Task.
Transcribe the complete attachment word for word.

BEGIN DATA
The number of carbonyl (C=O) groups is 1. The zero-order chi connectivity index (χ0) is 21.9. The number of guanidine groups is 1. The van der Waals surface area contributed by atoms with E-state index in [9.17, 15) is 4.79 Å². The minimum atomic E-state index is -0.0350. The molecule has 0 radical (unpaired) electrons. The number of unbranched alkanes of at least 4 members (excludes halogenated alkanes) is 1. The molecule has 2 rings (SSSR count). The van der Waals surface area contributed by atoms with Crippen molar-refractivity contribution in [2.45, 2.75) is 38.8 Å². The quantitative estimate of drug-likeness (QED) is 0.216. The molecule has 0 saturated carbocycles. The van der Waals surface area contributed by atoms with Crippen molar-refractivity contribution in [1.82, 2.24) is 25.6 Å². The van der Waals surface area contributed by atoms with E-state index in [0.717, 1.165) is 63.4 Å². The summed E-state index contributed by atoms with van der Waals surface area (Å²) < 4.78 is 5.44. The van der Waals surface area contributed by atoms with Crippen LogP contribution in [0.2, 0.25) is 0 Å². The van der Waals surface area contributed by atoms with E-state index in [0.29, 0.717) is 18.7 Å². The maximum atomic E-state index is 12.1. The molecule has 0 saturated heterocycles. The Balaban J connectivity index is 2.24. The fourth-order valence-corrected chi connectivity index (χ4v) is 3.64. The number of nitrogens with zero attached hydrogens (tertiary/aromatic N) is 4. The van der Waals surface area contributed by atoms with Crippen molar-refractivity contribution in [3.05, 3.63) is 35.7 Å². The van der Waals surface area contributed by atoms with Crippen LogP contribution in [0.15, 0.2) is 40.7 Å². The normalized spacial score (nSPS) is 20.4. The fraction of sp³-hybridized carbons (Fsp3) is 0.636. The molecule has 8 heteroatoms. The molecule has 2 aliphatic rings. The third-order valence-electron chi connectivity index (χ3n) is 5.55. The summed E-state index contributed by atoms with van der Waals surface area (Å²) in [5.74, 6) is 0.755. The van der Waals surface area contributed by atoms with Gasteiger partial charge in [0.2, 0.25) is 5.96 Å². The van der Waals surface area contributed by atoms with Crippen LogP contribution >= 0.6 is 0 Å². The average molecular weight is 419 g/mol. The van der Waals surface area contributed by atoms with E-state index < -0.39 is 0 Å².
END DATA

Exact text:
The number of carbonyl (C=O) groups is 1. The zero-order chi connectivity index (χ0) is 21.9. The number of guanidine groups is 1. The van der Waals surface area contributed by atoms with E-state index in [9.17, 15) is 4.79 Å². The minimum atomic E-state index is -0.0350. The molecule has 0 radical (unpaired) electrons. The number of unbranched alkanes of at least 4 members (excludes halogenated alkanes) is 1. The molecule has 2 rings (SSSR count). The van der Waals surface area contributed by atoms with Crippen molar-refractivity contribution in [2.45, 2.75) is 38.8 Å². The quantitative estimate of drug-likeness (QED) is 0.216. The molecule has 0 saturated carbocycles. The van der Waals surface area contributed by atoms with Crippen molar-refractivity contribution in [1.82, 2.24) is 25.6 Å². The van der Waals surface area contributed by atoms with E-state index in [0.717, 1.165) is 63.4 Å². The summed E-state index contributed by atoms with van der Waals surface area (Å²) < 4.78 is 5.44. The van der Waals surface area contributed by atoms with Crippen LogP contribution in [0.2, 0.25) is 0 Å². The van der Waals surface area contributed by atoms with E-state index in [0.29, 0.717) is 18.7 Å². The maximum atomic E-state index is 12.1. The molecule has 0 saturated heterocycles. The Balaban J connectivity index is 2.24. The fourth-order valence-corrected chi connectivity index (χ4v) is 3.64. The number of nitrogens with zero attached hydrogens (tertiary/aromatic N) is 4. The van der Waals surface area contributed by atoms with Crippen molar-refractivity contribution in [3.05, 3.63) is 35.7 Å². The van der Waals surface area contributed by atoms with Crippen LogP contribution in [0.15, 0.2) is 40.7 Å². The normalized spacial score (nSPS) is 20.4. The fraction of sp³-hybridized carbons (Fsp3) is 0.636. The molecule has 8 heteroatoms. The molecule has 2 aliphatic rings. The third-order valence-electron chi connectivity index (χ3n) is 5.55. The summed E-state index contributed by atoms with van der Waals surface area (Å²) in [5.74, 6) is 0.755. The van der Waals surface area contributed by atoms with Gasteiger partial charge in [0.2, 0.25) is 5.96 Å². The van der Waals surface area contributed by atoms with Crippen LogP contribution >= 0.6 is 0 Å². The average molecular weight is 419 g/mol. The van der Waals surface area contributed by atoms with E-state index < -0.39 is 0 Å².